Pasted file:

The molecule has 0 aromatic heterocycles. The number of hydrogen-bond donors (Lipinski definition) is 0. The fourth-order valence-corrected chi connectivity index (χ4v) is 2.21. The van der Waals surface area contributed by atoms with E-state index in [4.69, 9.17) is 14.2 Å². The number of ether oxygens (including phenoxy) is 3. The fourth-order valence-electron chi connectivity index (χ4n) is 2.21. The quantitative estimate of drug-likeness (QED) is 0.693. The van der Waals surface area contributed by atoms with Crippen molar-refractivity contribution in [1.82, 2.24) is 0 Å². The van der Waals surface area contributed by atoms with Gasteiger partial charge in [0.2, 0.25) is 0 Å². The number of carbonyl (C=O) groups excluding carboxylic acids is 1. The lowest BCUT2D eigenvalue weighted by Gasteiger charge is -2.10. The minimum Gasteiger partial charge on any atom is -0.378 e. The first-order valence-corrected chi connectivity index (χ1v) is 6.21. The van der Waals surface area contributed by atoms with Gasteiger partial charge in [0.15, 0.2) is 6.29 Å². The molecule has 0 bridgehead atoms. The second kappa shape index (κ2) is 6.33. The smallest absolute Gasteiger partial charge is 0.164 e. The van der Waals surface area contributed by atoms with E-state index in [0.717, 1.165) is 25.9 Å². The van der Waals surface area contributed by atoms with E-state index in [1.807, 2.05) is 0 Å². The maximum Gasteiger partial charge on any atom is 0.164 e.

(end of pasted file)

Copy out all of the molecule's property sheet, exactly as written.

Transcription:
The molecule has 0 aromatic heterocycles. The number of hydrogen-bond donors (Lipinski definition) is 0. The fourth-order valence-corrected chi connectivity index (χ4v) is 2.21. The van der Waals surface area contributed by atoms with E-state index in [4.69, 9.17) is 14.2 Å². The number of ether oxygens (including phenoxy) is 3. The fourth-order valence-electron chi connectivity index (χ4n) is 2.21. The quantitative estimate of drug-likeness (QED) is 0.693. The van der Waals surface area contributed by atoms with Crippen molar-refractivity contribution in [1.82, 2.24) is 0 Å². The van der Waals surface area contributed by atoms with Gasteiger partial charge in [0.2, 0.25) is 0 Å². The number of carbonyl (C=O) groups excluding carboxylic acids is 1. The lowest BCUT2D eigenvalue weighted by Gasteiger charge is -2.10. The minimum Gasteiger partial charge on any atom is -0.378 e. The first-order valence-corrected chi connectivity index (χ1v) is 6.21. The van der Waals surface area contributed by atoms with Gasteiger partial charge in [0.15, 0.2) is 6.29 Å². The molecule has 0 bridgehead atoms. The second kappa shape index (κ2) is 6.33. The smallest absolute Gasteiger partial charge is 0.164 e. The van der Waals surface area contributed by atoms with E-state index in [0.717, 1.165) is 25.9 Å². The van der Waals surface area contributed by atoms with E-state index in [1.807, 2.05) is 0 Å². The maximum Gasteiger partial charge on any atom is 0.164 e.